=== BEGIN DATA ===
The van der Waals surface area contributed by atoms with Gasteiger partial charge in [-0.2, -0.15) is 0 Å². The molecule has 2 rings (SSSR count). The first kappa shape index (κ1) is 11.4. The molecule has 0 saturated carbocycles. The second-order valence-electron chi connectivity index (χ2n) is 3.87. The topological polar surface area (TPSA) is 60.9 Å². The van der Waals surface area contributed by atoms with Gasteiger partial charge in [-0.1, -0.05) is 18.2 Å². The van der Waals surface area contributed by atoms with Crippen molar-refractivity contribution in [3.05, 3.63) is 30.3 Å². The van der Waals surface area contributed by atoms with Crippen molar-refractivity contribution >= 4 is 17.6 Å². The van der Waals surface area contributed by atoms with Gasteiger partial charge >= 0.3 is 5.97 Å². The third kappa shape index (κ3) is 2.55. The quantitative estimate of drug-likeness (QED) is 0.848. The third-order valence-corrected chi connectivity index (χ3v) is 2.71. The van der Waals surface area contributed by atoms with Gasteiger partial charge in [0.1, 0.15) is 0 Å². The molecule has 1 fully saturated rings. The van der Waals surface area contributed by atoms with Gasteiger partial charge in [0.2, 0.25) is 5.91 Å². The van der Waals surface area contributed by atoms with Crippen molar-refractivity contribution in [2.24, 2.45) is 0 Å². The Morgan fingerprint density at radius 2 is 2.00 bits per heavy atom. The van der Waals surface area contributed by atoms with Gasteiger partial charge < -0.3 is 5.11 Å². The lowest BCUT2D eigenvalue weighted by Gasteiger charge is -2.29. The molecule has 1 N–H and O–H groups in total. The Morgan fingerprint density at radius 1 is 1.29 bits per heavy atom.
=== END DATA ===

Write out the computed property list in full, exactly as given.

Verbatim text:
The van der Waals surface area contributed by atoms with Gasteiger partial charge in [-0.2, -0.15) is 0 Å². The molecule has 2 rings (SSSR count). The first kappa shape index (κ1) is 11.4. The molecule has 0 saturated carbocycles. The second-order valence-electron chi connectivity index (χ2n) is 3.87. The topological polar surface area (TPSA) is 60.9 Å². The van der Waals surface area contributed by atoms with Gasteiger partial charge in [-0.1, -0.05) is 18.2 Å². The van der Waals surface area contributed by atoms with Crippen molar-refractivity contribution in [3.05, 3.63) is 30.3 Å². The van der Waals surface area contributed by atoms with Crippen molar-refractivity contribution >= 4 is 17.6 Å². The van der Waals surface area contributed by atoms with Gasteiger partial charge >= 0.3 is 5.97 Å². The third kappa shape index (κ3) is 2.55. The quantitative estimate of drug-likeness (QED) is 0.848. The third-order valence-corrected chi connectivity index (χ3v) is 2.71. The van der Waals surface area contributed by atoms with Gasteiger partial charge in [0.1, 0.15) is 0 Å². The molecule has 1 fully saturated rings. The van der Waals surface area contributed by atoms with Gasteiger partial charge in [0.2, 0.25) is 5.91 Å². The van der Waals surface area contributed by atoms with Crippen molar-refractivity contribution in [2.24, 2.45) is 0 Å². The Morgan fingerprint density at radius 2 is 2.00 bits per heavy atom. The van der Waals surface area contributed by atoms with Gasteiger partial charge < -0.3 is 5.11 Å². The lowest BCUT2D eigenvalue weighted by Gasteiger charge is -2.29. The molecule has 1 N–H and O–H groups in total. The Morgan fingerprint density at radius 1 is 1.29 bits per heavy atom.